Exhibition | About Face: Human Expression on Paper

Posted in exhibitions by Editor on August 6, 2015

Press release (28 July 2015) for the exhibition:

About Face: Human Expression on Paper
The Metropolitan Museum of Art, New York, 27 July — 13 December 2015

Charles Antoine Coypel, Medea, ca. 1715. Pastel; 12 x 8 inches / 29.4 x 20.6 cm (New York: The Metropolitan Museum of Art)

Charles Antoine Coypel, Medea, ca. 1715, pastel, 12 x 8 inches / 29.4 x 20.6 cm (NY: The Metropolitan Museum of Art)

The representation of human emotion through facial expression has interested Western artists since antiquity. Drawn from The Metropolitan Museum of Art’s collection of drawings, prints, and photographs, the diverse works in About Face: Human Expression on Paper—portraits, caricatures, representations of theater and war—reveal how expression underpinned narrative and provided a window onto the character and motivations of the subjects, the artists, and even their audiences.

Using Charles Le Brun’s illustrations for Expressions of the Passions and Guillaume-Benjamin-Armand Duchenne de Boulogne and Adrien Tournachon’s photographic series as touchstones, the approximately 60 works dating from the 16th through the 19th century show how artists such as Hans Hoffmann, Francisco Goya, Jean-Baptiste Greuze, and Thomas Rowlandson explored the animated human face.

Expression was at one time thought to reveal elements of individual character and was codified through the influential publications on physiognomy by the French artist Charles Le Brun (1619–1690). In 1668 Le Brun delivered a lecture to the French Academy entitled Conférence sur l’expression générale et particulière (Lecture on General and Particular Expression). When published in 1698, the text was illustrated with engravings based on the artist’s drawings—images of facial expressions that range from calm to states of agitation. Le Brun’s rational approach and precise titles were scientific in tone and distilled the chaotic variety of nature into a coherent form that had a lasting influence on European artists. The writings, which came to be known as Expressions of the Passions, were translated into different languages and influenced art theory and practice for the next two centuries. The study of expression became a key component of artistic training in art schools and academies across Europe—so much so, in fact, that by the late 18th century it had also become a rich subject of caricature and other satirical works.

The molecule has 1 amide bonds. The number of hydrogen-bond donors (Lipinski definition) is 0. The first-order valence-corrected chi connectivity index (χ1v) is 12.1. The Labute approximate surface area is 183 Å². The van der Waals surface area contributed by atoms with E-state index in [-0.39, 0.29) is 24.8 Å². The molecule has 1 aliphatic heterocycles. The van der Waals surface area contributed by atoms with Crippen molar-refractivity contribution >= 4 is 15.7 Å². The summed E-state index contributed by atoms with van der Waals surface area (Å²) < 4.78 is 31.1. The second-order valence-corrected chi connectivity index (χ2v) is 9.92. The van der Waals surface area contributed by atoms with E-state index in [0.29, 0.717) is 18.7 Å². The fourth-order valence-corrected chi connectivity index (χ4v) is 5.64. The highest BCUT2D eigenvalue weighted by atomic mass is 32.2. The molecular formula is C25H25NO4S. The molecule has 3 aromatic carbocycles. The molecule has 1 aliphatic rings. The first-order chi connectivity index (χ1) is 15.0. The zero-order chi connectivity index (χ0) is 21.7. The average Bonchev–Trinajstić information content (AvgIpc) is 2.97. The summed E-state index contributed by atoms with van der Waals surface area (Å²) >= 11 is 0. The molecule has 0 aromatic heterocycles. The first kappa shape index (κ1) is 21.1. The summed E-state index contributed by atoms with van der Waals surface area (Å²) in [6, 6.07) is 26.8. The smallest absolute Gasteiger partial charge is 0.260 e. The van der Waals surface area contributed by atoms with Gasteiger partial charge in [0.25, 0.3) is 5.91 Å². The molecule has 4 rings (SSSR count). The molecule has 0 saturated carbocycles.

In the mid-19th century, the pioneering French neurologist and physiologist Guillaume-Benjamin-Armand Duchenne de Boulogne conducted experiments involving the application of electrical current to stimulate the animation of the face. Wishing to move beyond abstract theory and into a scientific foundation for the study of facial expression, Duchenne published a scientific grammar of human emotions to be used as study material by artists at the École des Beaux-Arts. For this purpose, Duchenne collaborated with Adrien Tournachon (brother of the famous Nadar), a photographer who specialized in portraiture, to use the evidentiary power of photography to record his experiment precisely. The resulting series of gripping photographic portraits, made between 1854 and 1856, directly follow the physiognomic tradition of Le Brun and occupy a unique place at the intersection of art, science, and sentiment. Some 30 of these portraits are presented in the installation.